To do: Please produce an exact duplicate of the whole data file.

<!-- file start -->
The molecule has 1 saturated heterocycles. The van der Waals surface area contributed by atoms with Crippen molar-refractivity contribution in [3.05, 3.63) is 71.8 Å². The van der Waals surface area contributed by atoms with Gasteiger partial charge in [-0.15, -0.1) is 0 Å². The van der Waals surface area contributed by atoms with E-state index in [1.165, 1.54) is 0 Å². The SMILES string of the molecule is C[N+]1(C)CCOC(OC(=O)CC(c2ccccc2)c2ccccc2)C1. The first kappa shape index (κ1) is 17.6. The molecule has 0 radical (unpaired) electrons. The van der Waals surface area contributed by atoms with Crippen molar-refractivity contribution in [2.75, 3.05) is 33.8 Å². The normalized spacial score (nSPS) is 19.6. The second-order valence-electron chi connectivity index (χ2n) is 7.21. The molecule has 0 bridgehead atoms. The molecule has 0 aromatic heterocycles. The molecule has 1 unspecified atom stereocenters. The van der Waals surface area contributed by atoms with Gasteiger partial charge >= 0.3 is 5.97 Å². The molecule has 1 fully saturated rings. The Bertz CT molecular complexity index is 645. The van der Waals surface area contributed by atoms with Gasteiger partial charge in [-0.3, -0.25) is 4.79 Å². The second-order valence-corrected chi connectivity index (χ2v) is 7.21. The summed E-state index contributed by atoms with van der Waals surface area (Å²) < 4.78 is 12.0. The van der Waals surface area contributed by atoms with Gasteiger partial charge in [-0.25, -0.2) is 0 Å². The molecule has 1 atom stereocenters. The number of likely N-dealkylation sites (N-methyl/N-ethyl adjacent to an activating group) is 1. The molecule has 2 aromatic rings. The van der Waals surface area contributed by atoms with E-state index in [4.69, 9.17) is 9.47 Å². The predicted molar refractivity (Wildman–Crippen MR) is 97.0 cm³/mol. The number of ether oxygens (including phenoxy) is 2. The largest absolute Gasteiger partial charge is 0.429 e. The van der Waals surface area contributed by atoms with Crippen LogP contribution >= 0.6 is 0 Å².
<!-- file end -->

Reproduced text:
The molecule has 1 saturated heterocycles. The van der Waals surface area contributed by atoms with Crippen molar-refractivity contribution in [3.05, 3.63) is 71.8 Å². The van der Waals surface area contributed by atoms with Gasteiger partial charge in [-0.15, -0.1) is 0 Å². The van der Waals surface area contributed by atoms with E-state index in [1.165, 1.54) is 0 Å². The SMILES string of the molecule is C[N+]1(C)CCOC(OC(=O)CC(c2ccccc2)c2ccccc2)C1. The first kappa shape index (κ1) is 17.6. The molecule has 0 radical (unpaired) electrons. The van der Waals surface area contributed by atoms with Crippen molar-refractivity contribution in [2.75, 3.05) is 33.8 Å². The normalized spacial score (nSPS) is 19.6. The second-order valence-electron chi connectivity index (χ2n) is 7.21. The molecule has 0 bridgehead atoms. The molecule has 0 aromatic heterocycles. The molecule has 1 unspecified atom stereocenters. The van der Waals surface area contributed by atoms with Gasteiger partial charge >= 0.3 is 5.97 Å². The molecule has 1 fully saturated rings. The Bertz CT molecular complexity index is 645. The van der Waals surface area contributed by atoms with Gasteiger partial charge in [-0.3, -0.25) is 4.79 Å². The second-order valence-corrected chi connectivity index (χ2v) is 7.21. The summed E-state index contributed by atoms with van der Waals surface area (Å²) < 4.78 is 12.0. The van der Waals surface area contributed by atoms with Gasteiger partial charge in [-0.25, -0.2) is 0 Å². The molecule has 1 atom stereocenters. The number of likely N-dealkylation sites (N-methyl/N-ethyl adjacent to an activating group) is 1. The molecule has 2 aromatic rings. The van der Waals surface area contributed by atoms with E-state index in [4.69, 9.17) is 9.47 Å². The predicted molar refractivity (Wildman–Crippen MR) is 97.0 cm³/mol. The number of ether oxygens (including phenoxy) is 2. The largest absolute Gasteiger partial charge is 0.429 e. The van der Waals surface area contributed by atoms with Crippen LogP contribution >= 0.6 is 0 Å².